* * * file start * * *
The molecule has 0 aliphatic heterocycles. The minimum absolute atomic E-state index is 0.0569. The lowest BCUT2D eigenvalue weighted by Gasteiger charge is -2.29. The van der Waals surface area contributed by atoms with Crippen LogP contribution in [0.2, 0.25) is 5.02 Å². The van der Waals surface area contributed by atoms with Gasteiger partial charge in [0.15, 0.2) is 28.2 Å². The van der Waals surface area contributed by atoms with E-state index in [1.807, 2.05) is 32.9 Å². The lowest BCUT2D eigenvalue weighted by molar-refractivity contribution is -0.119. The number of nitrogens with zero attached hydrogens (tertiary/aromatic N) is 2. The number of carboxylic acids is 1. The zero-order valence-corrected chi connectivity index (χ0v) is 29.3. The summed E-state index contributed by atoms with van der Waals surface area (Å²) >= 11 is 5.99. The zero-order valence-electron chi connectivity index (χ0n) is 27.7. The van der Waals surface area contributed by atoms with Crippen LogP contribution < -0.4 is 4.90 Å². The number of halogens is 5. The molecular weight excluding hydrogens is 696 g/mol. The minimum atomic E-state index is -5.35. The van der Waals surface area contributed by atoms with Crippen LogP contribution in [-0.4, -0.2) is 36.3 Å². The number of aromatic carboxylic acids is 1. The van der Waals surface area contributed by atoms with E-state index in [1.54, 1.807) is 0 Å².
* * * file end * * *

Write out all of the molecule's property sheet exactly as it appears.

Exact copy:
The molecule has 0 aliphatic heterocycles. The minimum absolute atomic E-state index is 0.0569. The lowest BCUT2D eigenvalue weighted by Gasteiger charge is -2.29. The van der Waals surface area contributed by atoms with Crippen LogP contribution in [0.2, 0.25) is 5.02 Å². The van der Waals surface area contributed by atoms with Gasteiger partial charge in [0.15, 0.2) is 28.2 Å². The van der Waals surface area contributed by atoms with E-state index in [1.807, 2.05) is 32.9 Å². The lowest BCUT2D eigenvalue weighted by molar-refractivity contribution is -0.119. The number of nitrogens with zero attached hydrogens (tertiary/aromatic N) is 2. The number of carboxylic acids is 1. The zero-order valence-corrected chi connectivity index (χ0v) is 29.3. The summed E-state index contributed by atoms with van der Waals surface area (Å²) >= 11 is 5.99. The zero-order valence-electron chi connectivity index (χ0n) is 27.7. The van der Waals surface area contributed by atoms with Crippen LogP contribution < -0.4 is 4.90 Å². The number of halogens is 5. The molecular weight excluding hydrogens is 696 g/mol. The minimum atomic E-state index is -5.35. The van der Waals surface area contributed by atoms with Crippen LogP contribution in [-0.4, -0.2) is 36.3 Å². The number of aromatic carboxylic acids is 1. The van der Waals surface area contributed by atoms with E-state index in [1.54, 1.807) is 0 Å².